Ben Eggleston ; Dale E. Miller
Cambridge University Press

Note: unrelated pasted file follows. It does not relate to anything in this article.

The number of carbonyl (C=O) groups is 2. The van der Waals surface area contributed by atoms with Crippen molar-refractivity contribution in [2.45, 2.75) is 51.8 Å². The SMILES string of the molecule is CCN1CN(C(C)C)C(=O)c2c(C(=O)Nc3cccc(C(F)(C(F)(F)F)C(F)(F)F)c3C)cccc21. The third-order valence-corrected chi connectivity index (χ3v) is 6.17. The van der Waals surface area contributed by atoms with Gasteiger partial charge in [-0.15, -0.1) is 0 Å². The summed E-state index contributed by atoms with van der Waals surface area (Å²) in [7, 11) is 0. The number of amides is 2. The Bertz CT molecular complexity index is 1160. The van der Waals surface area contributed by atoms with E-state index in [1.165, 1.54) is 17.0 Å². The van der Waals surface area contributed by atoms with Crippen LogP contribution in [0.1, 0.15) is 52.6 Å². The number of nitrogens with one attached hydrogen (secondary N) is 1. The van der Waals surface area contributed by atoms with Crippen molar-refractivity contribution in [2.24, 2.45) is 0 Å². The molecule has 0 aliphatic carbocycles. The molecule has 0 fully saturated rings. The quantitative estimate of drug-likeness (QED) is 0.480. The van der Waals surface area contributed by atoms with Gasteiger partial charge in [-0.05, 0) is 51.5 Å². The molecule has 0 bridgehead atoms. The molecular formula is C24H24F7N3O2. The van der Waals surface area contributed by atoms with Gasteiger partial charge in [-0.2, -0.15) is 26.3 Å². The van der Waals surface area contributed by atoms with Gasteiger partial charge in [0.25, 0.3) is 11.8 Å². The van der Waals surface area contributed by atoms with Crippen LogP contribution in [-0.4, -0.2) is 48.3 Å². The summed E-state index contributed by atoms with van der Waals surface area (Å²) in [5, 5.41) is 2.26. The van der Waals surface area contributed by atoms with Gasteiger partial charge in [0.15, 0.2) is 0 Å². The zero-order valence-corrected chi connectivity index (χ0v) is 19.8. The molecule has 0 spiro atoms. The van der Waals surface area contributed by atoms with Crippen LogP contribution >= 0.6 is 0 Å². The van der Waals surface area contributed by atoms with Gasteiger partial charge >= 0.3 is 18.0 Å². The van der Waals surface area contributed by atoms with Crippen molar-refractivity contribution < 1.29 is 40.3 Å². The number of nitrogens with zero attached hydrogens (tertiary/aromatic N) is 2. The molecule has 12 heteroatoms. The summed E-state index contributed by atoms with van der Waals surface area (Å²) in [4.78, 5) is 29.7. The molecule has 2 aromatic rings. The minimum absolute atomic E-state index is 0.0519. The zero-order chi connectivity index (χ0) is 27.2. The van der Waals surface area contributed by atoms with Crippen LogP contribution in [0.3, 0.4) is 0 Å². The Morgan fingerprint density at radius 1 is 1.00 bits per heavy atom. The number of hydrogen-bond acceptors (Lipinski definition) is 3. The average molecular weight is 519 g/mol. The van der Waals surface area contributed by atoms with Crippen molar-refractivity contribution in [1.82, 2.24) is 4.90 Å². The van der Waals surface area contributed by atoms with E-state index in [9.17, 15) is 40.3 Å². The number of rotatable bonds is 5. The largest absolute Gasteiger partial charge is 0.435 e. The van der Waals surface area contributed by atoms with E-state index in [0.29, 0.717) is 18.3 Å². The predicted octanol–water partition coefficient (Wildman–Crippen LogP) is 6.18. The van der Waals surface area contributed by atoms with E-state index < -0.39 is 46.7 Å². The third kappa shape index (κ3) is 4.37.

In both moral philosophy and political thought, utilitarianism, which is an approach to ethics that is based on the maximization of overall well-being, continues to have a great deal of traction. This companion provides a methodical investigation into its history as well as its themes and various applications. Jeremy Bentham, John Stuart Mill, Henry Sidgwick, and a few others are some of the authors whose works are used to document the beginnings and evolution of the utilitarian philosophy. After that, the book examines a variety of issues regarding the formulation of utilitarianism, such as act utilitarianism versus rule utilitarianism, actual consequences versus expected consequences, and objective theories of well-being versus subjective theories. Following this, utilitarianism is discussed in light of Kantianism and virtue ethics, and the possibility of a clash between utilitarianism and fairness is examined. Finally, the book investigates the continued importance of utilitarianism in today's world by analyzing the theoretical and practical ramifications of utilitarianism for contemporary debates over issues such as global warming and armed conflict. Those who are interested in studying moral philosophy, political philosophy, political theory, and the history of ideas will find this volume to be an invaluable resource.